My Debt Payoff Story: How Ryan Conrad Paid off $32,000 in 13 months

My Debt Payoff Story is a OneSavvyDollar series where we interview people who have successfully paid off any major debt i.e student loans, credit cards, personal loans.

The aim is to inspire, encourage and motivate you to take hold of your personal finance because “financial fitness is not a pipe dream or a state of mind. It is a reality if you’re willing to pursue it and embrace it.”- Will Robinson.

Can you tell us a bit about you?

I’m Ryan Conrad, I’m from Sacramento, CA. I’ve grown up around various motor sports but the most common being motorcycles/dirt bikes. I’m 33 years old and first got introduced to smarter financial choices aka Dave Ramsey in 2014.  

What and when was your “sick and tired” of debt moment?

My sick and tired moment is pretty defined. I was at work and grabbed a lollipop and bit it, my tooth fell off.

Yes, I literally lost my crown leaving my exposed tooth open. I freaked out and called a dentist friend of mine. Got down there and had it fixed.

The bill was due and I realized rent was due. I had the intent of using my credit card for both rent and for this tooth.

I realized that my $8,000 balance was too high to do both. However, I could pay half the tooth repair and pay rent and in 2 weeks cover the other portion of the tooth.

Luckily, the dentist was fine with this as it’s fairly common in the dentist business to be flexible. This was my moment. NOT AGAIN!.

How did you acquire the debt and do you regret doing so?

I managed my debt pretty well growing up but I seemed to always have a reasonable car payment and a motorcycle payment paralleling one another. I was never late on my bills and had a 714 credit score most of the time.

This illusion of a high score is probably what caused me to get in trouble. The almost maxed out credit card came in a blink of an eye. I mean one moment I had $3,000 and the next it was maxed. It’s crazy how that can happen.

The main reason for this is that I would swipe the card as I wished and then put my entire check on the balance and however that turned out was how it turned out.

I didn’t review it, didn’t look for fraud or even have any idea how much I spent on anything. 

How much debt did you pay off in total over what period of time?

Alma and my wife (then girlfriend) paid off $32,000 in 13 months. About 70-80% of that debt was mine. She had very little debt. Maybe $7,000 was hers. 

How much income were you earning when you accomplished this?

We were making about $29,000 each when we tackled our debt and also living in California which most people understand isn’t cheap. 

Can you describe the specific choices you had to make to pay off your debt?

Living in a small space. We lived in a 417 sq ft studio apartment. We had no bedrooms; just one big room.

We ended up selling 1 of 2 cars and riding only a Scooter for a few months and then I switched to a motorcycle and road only that to and from work, rain or shine.

We ate frugally; I gave up coffees, didn’t eat out nearly as much. We simply watched the budget daily because we knew why we were doing what we were doing and honestly none of this was that “hard”.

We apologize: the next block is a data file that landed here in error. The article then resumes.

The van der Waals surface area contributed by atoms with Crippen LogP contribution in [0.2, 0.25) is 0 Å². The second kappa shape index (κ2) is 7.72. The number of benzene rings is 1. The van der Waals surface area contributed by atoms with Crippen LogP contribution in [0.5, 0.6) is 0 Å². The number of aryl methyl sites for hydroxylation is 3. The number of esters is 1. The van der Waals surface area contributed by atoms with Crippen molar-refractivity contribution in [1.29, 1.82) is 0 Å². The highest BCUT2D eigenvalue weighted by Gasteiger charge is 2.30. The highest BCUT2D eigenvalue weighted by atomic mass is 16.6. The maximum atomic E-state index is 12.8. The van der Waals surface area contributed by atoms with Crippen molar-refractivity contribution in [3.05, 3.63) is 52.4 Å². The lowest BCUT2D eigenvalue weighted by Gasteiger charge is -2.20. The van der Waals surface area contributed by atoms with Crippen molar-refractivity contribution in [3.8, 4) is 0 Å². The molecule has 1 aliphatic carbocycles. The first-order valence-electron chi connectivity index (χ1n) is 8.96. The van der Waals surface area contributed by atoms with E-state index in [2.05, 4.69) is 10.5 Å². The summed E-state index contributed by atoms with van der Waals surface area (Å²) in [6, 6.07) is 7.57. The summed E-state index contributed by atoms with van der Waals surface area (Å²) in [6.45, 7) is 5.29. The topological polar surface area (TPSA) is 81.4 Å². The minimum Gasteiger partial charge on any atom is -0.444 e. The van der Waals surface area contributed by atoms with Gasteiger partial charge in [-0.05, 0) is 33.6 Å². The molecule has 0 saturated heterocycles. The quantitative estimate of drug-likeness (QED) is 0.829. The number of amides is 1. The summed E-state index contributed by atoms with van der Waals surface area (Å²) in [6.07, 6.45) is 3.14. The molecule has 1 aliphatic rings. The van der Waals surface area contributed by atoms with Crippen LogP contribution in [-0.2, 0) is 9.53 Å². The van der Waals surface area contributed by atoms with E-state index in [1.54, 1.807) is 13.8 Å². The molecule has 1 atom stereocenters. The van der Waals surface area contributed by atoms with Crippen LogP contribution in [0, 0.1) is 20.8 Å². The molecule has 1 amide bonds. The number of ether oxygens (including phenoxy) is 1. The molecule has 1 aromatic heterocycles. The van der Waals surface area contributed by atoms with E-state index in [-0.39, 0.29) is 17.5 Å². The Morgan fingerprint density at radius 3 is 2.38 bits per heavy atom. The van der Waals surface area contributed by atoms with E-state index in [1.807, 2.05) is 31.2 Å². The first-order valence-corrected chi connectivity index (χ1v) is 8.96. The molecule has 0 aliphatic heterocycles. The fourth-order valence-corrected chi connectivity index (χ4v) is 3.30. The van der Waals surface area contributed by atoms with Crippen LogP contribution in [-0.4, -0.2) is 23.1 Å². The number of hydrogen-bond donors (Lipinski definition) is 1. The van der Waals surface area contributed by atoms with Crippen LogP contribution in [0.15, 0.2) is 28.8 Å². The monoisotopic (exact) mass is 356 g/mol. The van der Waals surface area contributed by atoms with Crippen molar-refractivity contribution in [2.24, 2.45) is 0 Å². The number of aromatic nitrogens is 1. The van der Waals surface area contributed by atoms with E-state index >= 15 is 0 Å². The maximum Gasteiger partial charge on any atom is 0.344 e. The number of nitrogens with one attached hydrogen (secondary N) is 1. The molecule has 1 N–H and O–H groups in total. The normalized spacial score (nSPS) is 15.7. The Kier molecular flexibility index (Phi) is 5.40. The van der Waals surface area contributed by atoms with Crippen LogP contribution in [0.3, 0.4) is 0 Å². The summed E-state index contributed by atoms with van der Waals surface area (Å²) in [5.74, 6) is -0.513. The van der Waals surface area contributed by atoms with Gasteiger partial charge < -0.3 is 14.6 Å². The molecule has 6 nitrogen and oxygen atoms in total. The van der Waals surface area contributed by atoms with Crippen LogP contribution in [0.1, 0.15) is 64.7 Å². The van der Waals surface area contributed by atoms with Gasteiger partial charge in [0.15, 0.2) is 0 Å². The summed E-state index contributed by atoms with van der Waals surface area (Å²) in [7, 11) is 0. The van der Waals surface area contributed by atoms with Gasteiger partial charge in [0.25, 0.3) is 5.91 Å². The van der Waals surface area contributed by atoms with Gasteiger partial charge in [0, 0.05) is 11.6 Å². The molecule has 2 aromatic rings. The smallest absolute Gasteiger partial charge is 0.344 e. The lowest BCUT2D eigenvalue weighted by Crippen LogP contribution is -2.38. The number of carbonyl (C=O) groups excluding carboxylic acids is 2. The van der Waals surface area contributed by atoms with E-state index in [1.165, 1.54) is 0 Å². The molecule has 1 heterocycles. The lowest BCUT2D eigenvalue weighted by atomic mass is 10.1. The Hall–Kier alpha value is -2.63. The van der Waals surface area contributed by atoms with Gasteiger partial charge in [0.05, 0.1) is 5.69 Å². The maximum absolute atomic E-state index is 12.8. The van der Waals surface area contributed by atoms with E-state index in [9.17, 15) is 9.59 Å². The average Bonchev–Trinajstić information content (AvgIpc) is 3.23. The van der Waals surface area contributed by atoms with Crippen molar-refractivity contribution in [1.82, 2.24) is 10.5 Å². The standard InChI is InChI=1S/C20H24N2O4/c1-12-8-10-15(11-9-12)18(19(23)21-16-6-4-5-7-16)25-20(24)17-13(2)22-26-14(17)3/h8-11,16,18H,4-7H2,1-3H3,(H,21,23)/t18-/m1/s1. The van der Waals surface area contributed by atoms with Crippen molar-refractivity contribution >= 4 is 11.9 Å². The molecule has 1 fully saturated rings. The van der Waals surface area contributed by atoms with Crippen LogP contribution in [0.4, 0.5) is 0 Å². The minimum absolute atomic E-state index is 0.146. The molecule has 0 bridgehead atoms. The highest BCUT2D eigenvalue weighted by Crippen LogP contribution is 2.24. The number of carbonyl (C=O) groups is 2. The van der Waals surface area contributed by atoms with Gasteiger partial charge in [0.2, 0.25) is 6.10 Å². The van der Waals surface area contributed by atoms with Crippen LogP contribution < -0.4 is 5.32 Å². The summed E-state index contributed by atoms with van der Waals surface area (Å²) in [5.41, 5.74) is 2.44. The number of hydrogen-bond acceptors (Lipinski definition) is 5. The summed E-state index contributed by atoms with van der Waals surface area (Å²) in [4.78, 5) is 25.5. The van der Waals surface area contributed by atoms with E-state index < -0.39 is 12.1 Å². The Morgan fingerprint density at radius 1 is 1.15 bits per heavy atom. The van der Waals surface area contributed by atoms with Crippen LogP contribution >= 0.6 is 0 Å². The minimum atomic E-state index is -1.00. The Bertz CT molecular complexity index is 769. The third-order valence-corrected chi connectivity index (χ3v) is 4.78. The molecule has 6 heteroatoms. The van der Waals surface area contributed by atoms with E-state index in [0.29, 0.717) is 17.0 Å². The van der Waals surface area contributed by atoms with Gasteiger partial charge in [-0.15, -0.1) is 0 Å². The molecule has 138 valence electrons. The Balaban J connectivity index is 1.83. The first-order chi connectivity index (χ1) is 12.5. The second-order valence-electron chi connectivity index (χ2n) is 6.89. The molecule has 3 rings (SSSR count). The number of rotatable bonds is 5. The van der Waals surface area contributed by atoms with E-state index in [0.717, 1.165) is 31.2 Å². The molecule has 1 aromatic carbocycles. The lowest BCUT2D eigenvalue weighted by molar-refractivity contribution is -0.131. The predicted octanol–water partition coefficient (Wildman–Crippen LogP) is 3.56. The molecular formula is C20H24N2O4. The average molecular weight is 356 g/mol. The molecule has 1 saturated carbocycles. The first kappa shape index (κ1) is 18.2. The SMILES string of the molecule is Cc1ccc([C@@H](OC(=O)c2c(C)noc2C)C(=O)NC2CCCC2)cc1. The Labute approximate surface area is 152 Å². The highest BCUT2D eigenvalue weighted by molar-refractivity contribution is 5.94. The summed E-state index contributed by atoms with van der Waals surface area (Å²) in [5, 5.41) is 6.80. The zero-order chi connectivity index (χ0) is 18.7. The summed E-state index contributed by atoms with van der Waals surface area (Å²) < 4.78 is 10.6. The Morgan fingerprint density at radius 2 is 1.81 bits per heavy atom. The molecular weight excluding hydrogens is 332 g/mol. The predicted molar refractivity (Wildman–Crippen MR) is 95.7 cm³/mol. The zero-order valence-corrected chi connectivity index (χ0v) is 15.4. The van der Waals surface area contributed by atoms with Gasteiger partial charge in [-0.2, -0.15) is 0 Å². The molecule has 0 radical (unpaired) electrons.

The hardest part was learning how helpful a budget can be and trimming the fat. Food was a huge area I was wasting money for sure. 

Was there any time during your journey where your friends and or family challenged your plans to pay off your debt?

Friends and family judged from time to time. They didn’t understand and thought living in a studio apartment must make us unhappy.

It was the opposite. Having a small space, cheap rent, and less to clean is a lot more enjoyable than people would imagine.

Even if we had kids, I’d recommend going smaller than you think you can to save money and tackle debt. There is more freedom in that then having a bigger box to live in. I promise you that. 

Were any resources such as blogs, books, podcasts particularly helpful to you in staying on track?

Debt Free Community on Instagram is where I focused most of my energy during the debt pay down. 

What steps are you taking to ensure that you stay debt free now?

We just continue to live far below our means. Our savings rate is roughly 55% of our take home pay. When you save that much, even big unexpected expenses start to feel smaller. 

If you could go back in time and advice your 18 year old self, what advice would you give him?

I wouldn’t change any thing because it all led up to me meeting my wife and I wouldn’t want to mess that up. “Make all those mistakes Conrad! You’ll be just fine!”

I’m just glad we learned what we learned at 28 years old instead of 62 years old.

What advice would you give anyone who has debt and looking to be motivated?

Less is more. Income isn’t always easy to rise. Lower your expenses and sacrifice now. Even if you literally have to eat beans and rice, you need to stay focused. The freedom on the other end of debt is so inspiring! I just love it. 

How can our readers keep in touch with you?

Right now the best way to find me is on Instagram at @conrad_inspire. Hopefully over time I will expand that to other social media platforms but that’s the main place to find me. 


Congratulations Conrad We wish you much success in your financial journey!

Do you have a debt payoff story? Would you like to share your story to motivate, encourage and inspire others? Send an email to here with the subject line “My Debt Payoff Story” and we will be in touch. 

About Ogechi

Hello, I'm Linda Ogechi. I'm a financial educator, real estate investor, and founder of OneSavvyDollar. I write to empower you into saving more, paying off debt, increasing your net worth, and building real wealth so you can achieve financial freedom

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